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Attestation: VB·3.1 (§latumarui:sapsutai:pe:uinom:natom) (1)
Status: dubious
Language: Lepontic
Word Type: nominal

Grammatical Categories: gen., acc. sg., pl.
Stem Class: o

Morphemic Analysis: nat-om
Phonemic Analysis: /natom/
Meaning: 'of the sons' (?)


1) natom = "of the sons"? cf. DLG: 181, GPN: 207, Delamarre 2007: 222

2) nad-tom: Birkhan 2005

Helmut Birkhan 2005 has proposed a new interpretation of NAŚOM, not as /naksom/ (uel sim.) ‘Naxian (wine)’, the widely preferred analysis, but as /natsom/ (uel sim.) < *ned-tom or *ned-som, a past participle of the root *ned ‘to bind, tie’ (recte /natsom/ < *Hd-tom, past participle of the root *neHd found in OIr. nascaid, MBret. nasca; cf. Schumacher 2004a: 489). For Birkhan, the delicacy contained in the vessel for the buried couple Latumaros and Sapsuta is not ‘wine from Naxos’, but ‘wine (from vines) tied up (in contrast to vines spreading on the ground)’. While Birkhan’s analysis is unimpeachable on morphological, phonological and factual grounds, I do think that the wide-spread translation ‘Naxian’ can be defended on palaeographic grounds. Birkhan assails the phonetic interpretation of the letter Ś ‘san’ as /ks/ and demands that it be strictly considered as representing a Proto-Celtic combination of dentals and/or sibilants, i.e. tau Gallicum (like in ANAREUIŚEOS < *ande-are-id-tios [San Bernardino di Briona, S 140] and IŚOS < *is-tos [Vergiate, S 119]). But he overlooks the fact that the letter rendered as Ś in the transcription is actually a variant that is found merely in two inscriptions (see Lejeune 1971: 374). This particular variant consists of a body shaped like an X, the two lower ends of which are connected by an understroke. In the only other inscription purported to contain it [Nosate, S 105], traditionally read as PEŚU, the photograph reveals that the understroke has been added accidentally and does not belong to the letter (see Studi Etruschi 60 (1994), tavv. LXVII b and LXIX a). The name in S 105 has rather to be read as PETU, perhaps a short name based on the numeral *petores ‘4’. Consequently, S 128 remains the sole instance for this particular shape of the letter. This raises the question if the letter should be read as ‘san’ at all, whereas in other inscriptions from the late Lepontic period for ‘san’ the so-called ‘butterfly-sign’ is used [San Pietro di Stabio, S 21; Carcegna, S 122; Levo, S 126]. My tentative suggestion is that the letter in the inscription from Ornavasso is not ‘san’, but a loan grapheme Latin X = /ks/, to which has been added an understroke as a diacritic in order to distinguish it from isomorphous native Lepontic X = /t, d/. The letter M in S 128, which has not the inherited flag-like shape, betrays Latin graphematic influence, too. The word can thus be read overtly as /naksom/. The // of the supposedly underlying o-adjective /naksom/ must be assumed to have been ‘absorbed’ into the preceding /ks/, or could the diacritic understroke actually represent the I?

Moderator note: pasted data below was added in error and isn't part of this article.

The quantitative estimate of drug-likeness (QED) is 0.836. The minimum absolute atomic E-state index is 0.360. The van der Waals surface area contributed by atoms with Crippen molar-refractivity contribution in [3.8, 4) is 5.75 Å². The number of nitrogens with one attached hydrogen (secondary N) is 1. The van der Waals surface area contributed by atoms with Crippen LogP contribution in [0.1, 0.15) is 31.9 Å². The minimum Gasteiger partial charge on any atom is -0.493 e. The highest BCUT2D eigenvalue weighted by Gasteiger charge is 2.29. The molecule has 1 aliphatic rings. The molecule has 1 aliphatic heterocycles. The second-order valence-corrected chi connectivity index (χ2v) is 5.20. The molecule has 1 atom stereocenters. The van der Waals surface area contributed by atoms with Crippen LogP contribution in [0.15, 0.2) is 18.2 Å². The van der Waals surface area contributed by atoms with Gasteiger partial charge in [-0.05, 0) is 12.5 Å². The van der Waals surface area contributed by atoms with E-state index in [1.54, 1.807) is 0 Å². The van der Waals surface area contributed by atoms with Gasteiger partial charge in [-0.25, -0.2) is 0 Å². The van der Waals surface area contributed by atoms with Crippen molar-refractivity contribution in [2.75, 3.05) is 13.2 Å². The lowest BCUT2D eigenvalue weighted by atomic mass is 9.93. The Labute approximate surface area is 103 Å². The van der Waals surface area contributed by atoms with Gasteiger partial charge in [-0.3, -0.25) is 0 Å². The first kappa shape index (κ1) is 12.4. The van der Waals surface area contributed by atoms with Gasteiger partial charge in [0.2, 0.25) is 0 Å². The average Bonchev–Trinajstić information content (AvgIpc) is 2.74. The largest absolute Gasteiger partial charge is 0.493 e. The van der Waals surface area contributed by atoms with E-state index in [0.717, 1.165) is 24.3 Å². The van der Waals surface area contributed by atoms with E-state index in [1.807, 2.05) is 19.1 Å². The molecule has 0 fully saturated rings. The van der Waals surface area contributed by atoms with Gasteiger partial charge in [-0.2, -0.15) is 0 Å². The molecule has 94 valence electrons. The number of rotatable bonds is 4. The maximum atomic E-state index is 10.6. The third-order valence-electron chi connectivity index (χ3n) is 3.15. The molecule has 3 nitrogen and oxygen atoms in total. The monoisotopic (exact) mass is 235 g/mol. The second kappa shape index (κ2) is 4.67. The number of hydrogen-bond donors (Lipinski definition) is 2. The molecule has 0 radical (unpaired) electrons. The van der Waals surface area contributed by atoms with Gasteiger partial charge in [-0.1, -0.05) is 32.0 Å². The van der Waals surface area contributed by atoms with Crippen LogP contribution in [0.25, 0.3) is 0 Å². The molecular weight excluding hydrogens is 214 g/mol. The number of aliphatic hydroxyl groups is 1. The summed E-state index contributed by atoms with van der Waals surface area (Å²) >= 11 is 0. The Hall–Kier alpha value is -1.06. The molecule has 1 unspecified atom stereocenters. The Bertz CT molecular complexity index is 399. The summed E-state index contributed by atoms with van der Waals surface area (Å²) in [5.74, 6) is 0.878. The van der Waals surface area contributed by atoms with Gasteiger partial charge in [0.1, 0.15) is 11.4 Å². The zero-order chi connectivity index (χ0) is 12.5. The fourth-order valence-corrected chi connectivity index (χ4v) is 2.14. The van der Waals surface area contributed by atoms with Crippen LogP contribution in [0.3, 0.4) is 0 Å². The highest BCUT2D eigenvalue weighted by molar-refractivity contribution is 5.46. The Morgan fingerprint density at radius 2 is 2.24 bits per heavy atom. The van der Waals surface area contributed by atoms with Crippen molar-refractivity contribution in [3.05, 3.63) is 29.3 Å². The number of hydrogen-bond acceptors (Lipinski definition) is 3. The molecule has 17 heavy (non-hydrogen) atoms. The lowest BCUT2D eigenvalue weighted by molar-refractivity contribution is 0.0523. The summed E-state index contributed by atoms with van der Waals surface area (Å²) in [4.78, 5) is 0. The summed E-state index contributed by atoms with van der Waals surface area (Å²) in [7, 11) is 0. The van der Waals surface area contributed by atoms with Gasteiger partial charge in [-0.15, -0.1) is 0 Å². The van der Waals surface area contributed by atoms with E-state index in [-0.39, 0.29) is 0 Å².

natoś Tibiletti Bruno 1981


Birkhan 2005 Helmut Birkhan, "UINOM NAŚOM", in: Franziska Beutler, Wolfgang Hameter (Eds.), "Eine ganz normale Inschrift" ... Vnd ähnLiches zVm GebVrtstag von Ekkehard Weber. Festschrift zum 30. April 2005 [= Althistorisch-Epigraphische Studien 5], Wien: Eigenverlag der Österreichischen Gesellschaft für Archäologie 2005, 223-228.
Delamarre 2007 Xavier Delamarre, Noms de personnes celtiques dans l'épigraphie classique. Nomina Celtica Antiqua Selecta Inscriptionum, Paris: Errance 2007.
DLG Xavier Delamarre, Dictionnaire de la langue gauloise. Une approche linguistique du vieux-celtique continental, 2nd, revised edition, Paris: Errance 2003.
GPN David Ellis Evans, Gaulish Personal Names. A Study of Continental Celtic Formations., Oxford: Clarendon Press 1967.